# max amperage of WAGO 222-415 connector?

Here's a really nice multi-wire splicing connector:

http://www.wago.us/news/5019.htm

I'm using it for power distribution for a quadcopter:

http://eastbay-rc.blogspot.com/2011/03/update-wago-connector-for-power.html

The specs say it has a listed capacity of 600V/20A. If I am using it for 12V apps, can I go higher on the amperage? i.e., are these rating in terms of total current flow?

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600V is the marketing spec, you need to go to the datasheet where it says 400V continuous or 4kV burst. –  Kevin Vermeer Mar 17 '11 at 0:16
20Ampere at 600Volts is 1.2 Kilowatts. So at 12Volts you can put 1000Amps through it.. but you will need a massive core cable to handle that. Thats why Electricity is transported at High Voltage to keep the size of the core small. Ohms Law.. –  ppumkin Jun 9 '11 at 16:17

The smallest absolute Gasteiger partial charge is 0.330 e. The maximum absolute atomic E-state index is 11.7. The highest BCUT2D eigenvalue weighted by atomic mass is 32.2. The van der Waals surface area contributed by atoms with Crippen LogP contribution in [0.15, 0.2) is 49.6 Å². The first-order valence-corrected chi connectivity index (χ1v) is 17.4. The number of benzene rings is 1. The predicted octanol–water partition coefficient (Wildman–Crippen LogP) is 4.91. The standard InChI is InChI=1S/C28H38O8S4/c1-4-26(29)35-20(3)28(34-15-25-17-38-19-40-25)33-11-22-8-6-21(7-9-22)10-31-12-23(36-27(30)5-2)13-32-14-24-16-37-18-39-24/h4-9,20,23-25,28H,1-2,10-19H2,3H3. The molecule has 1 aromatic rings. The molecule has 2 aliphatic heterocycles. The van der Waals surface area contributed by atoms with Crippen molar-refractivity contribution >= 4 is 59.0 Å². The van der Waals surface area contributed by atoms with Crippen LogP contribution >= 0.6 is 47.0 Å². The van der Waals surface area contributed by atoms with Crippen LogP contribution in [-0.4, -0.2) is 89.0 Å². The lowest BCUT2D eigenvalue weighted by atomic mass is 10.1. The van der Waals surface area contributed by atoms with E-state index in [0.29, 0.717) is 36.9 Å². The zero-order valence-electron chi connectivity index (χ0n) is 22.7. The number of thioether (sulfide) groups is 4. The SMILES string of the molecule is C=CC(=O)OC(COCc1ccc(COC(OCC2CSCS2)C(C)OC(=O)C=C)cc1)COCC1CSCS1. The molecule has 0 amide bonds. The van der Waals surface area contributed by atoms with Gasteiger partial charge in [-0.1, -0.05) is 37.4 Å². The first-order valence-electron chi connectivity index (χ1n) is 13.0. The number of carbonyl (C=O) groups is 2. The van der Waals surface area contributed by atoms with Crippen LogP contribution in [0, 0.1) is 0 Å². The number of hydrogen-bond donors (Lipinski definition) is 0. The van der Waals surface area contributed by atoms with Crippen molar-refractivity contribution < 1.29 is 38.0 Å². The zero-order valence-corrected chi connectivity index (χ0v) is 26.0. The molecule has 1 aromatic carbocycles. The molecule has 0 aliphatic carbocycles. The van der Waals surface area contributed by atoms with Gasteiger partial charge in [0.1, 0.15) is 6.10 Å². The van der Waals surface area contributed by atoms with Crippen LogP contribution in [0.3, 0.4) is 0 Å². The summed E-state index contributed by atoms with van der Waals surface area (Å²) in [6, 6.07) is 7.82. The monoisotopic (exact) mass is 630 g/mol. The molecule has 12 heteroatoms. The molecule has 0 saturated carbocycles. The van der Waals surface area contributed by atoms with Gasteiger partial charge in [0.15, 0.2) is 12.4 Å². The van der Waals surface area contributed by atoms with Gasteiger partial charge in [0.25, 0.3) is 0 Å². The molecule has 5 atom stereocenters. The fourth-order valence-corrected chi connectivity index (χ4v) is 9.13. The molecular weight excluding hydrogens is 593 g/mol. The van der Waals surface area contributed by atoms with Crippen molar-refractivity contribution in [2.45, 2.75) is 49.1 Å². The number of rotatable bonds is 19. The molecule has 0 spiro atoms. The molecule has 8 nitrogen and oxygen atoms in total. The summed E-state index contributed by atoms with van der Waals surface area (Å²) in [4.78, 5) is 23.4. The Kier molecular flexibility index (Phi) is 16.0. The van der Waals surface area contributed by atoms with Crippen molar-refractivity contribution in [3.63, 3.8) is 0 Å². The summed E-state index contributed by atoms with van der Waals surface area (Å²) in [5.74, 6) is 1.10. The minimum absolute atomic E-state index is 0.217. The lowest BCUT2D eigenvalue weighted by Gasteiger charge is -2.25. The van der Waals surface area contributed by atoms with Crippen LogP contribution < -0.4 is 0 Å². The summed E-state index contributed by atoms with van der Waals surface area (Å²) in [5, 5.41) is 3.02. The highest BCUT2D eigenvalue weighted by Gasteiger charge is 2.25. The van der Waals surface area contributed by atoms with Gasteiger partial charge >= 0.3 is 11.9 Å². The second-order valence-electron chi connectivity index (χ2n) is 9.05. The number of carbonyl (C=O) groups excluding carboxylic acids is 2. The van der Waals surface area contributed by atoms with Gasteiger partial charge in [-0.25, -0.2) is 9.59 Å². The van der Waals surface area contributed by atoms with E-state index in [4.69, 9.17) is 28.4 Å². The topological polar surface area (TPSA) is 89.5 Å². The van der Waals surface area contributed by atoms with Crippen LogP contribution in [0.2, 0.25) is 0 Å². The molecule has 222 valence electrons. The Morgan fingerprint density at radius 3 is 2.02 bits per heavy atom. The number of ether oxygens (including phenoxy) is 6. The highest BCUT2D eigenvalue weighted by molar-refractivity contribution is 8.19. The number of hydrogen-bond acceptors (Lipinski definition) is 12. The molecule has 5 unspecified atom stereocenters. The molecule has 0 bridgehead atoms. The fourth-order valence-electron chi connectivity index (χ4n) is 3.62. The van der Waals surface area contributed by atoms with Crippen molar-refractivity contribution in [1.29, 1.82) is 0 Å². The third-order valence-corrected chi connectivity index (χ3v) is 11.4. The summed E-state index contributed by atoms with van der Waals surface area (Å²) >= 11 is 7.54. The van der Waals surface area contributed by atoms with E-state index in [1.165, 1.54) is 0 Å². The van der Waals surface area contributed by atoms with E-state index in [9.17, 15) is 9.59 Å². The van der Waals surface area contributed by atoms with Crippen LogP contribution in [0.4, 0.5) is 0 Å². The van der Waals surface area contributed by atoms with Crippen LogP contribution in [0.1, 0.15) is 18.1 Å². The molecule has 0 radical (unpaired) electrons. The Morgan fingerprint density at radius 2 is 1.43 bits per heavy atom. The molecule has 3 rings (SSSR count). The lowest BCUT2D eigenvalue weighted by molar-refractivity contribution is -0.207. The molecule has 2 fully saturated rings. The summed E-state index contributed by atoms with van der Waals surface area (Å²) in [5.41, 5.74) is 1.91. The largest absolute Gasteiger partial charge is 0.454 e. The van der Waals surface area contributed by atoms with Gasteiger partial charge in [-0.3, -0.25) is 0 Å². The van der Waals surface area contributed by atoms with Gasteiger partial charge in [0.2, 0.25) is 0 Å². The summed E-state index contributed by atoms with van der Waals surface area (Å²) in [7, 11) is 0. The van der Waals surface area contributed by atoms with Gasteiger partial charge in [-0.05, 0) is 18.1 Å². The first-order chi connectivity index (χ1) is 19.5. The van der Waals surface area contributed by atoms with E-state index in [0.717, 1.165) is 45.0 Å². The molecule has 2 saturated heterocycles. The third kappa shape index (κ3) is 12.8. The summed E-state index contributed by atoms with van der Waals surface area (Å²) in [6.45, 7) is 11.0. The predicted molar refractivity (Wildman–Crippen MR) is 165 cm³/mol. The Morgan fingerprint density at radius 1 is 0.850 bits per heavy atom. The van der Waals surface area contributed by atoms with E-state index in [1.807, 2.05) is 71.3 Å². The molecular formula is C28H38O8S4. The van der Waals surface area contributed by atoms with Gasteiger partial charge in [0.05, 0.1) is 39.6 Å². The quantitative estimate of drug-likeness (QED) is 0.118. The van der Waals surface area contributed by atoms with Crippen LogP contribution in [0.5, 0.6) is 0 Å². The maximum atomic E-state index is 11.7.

@ppumkin - the 600V is the isolation between adjacent contacts. There's no current flow between them. A contact will have millīohm resistance. –  stevenvh Jul 25 '11 at 14:49
@stevenh - not sure what you mean? that is a connection block. So you mean exceeding 600volt on the block it could arc to the the nearest leakage point? why would it rate the adjacent contacts, if they are all connected and the shortest distance is the copper core rail inside the block- surely arc'ing would not occur then? –  ppumkin Jul 25 '11 at 15:46

It seems you're hoping that the capacity is a function of power, so that by decreasing the voltage you can increase the current. Unfortunately, that's not the case.

Voltage maximums for connectors are generally a function of the insulating characteristics of the materials. If you exceed 600V for this connector, you may get arcing or the insulation may break down.

Current maximums are due to the resistance of the connector and wire used for insertion. These connectors don't give a resistance rating, but 20A will generate a lot of heat in the 28AWG wire these things are rated for, and you could exceed the maximum temperature of $85^{o}\mbox{ }C$. This power dissipation is not due to the voltage present on the wires, but the voltage across the resistance inherent in the connections, so it doesn't matter whether you're using 600V or 12V.

Also, unless it says otherwise, these are generally static ratings: You need to plug everything in before you turn the power on, and turn the power off before you unplug anything.

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